- Daniel Quinones
We need to get serious about our sleep.
A good night's sleep just might be the ultimate 'reset' button. Optimal sleep is vital for brain function as well as many physiological processes. Approximately 30% of people in the UK claim to suffer with poor sleep.
Short-term disrupted sleep can result in: stress, pain, reduced quality of life, mood disorders, poor recovery from exercise and reduced cognitive performance.
Long-term disrupted sleep can result in: high blood pressure, elevated cholesterol, cardiovascular disease, weight-gain, metabolic syndrome and type 2 diabetes.
Sleep disruption common offenders:
Concerns over work, school, health, loved ones or finances
Travel or work schedule. Shift workers have an increased risk of accidents, diabetes, weight gain, heart disease, stroke and cancer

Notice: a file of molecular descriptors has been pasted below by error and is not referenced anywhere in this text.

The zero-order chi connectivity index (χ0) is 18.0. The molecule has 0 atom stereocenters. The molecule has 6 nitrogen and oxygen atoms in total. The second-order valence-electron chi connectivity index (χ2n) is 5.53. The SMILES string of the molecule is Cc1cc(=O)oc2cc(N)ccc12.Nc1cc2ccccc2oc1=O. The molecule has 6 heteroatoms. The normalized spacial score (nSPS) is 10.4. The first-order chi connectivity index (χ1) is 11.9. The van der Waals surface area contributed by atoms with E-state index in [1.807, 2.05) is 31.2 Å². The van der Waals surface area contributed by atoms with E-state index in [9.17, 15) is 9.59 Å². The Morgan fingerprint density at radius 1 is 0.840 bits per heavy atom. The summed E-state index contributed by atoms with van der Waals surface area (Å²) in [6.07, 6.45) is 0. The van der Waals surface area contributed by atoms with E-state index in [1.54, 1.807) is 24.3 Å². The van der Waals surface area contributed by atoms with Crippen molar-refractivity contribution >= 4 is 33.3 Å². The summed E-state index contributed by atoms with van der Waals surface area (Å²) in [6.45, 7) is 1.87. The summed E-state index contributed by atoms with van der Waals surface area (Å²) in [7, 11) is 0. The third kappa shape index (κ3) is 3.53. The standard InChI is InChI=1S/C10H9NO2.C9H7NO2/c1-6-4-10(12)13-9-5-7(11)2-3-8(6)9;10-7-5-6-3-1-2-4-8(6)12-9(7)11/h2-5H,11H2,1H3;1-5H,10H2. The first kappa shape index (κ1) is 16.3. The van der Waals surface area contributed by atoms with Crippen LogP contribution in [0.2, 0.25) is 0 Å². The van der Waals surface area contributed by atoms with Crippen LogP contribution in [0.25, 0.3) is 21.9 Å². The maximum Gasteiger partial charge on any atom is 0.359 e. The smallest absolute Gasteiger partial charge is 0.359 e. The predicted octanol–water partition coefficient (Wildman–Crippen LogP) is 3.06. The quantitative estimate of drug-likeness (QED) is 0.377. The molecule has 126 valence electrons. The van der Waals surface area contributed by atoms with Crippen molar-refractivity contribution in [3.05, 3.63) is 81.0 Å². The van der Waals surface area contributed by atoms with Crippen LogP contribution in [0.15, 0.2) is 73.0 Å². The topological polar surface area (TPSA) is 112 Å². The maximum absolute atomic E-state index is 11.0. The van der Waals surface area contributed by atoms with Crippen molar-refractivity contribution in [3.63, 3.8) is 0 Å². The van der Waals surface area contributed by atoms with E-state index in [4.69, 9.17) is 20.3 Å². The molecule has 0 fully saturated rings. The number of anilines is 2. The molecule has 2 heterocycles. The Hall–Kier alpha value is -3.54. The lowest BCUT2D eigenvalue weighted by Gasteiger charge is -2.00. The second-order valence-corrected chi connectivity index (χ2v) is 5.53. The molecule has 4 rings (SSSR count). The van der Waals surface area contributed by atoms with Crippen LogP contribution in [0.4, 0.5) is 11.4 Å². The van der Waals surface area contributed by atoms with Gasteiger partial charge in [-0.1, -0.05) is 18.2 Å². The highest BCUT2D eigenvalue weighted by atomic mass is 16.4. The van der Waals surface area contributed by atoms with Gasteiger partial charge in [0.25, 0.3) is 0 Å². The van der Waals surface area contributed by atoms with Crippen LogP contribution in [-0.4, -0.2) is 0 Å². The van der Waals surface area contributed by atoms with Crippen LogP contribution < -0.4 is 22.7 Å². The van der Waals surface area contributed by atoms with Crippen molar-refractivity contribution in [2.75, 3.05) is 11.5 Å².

Eating too much before bed
Nocturnal hypoglycaemia or low blood sugar waking you in the evening
Too much caffein
Being a parent of young children
Not being exposed to daylight during the day can disrupt your circadian rhythm
Ways to improve our sleep quality
Discontinue the use of electronic devices 2 hours prior to sleep. Electronic devices emit a blue light which can potentially disrupt your sleep-wake cycle. It does this by mimicking the blue-light that we normally receive from day-light which may result in decreased melatonin production.
Incorporate an evening meditation routine. Meditation can activate the parasympathetic nervous system allowing the body to enter a relaxed state.
If waking due to low blood sugar, eat a small low-glycemic snack 1hr prior to sleep.
Avoid large meals prior to bed.
Ensure your room is dark or use black-out curtains.
Try incorporating an epsom salt bath in the evening.
Make sure to get some day-light exposure during the day to help regulate your circadian rhythm.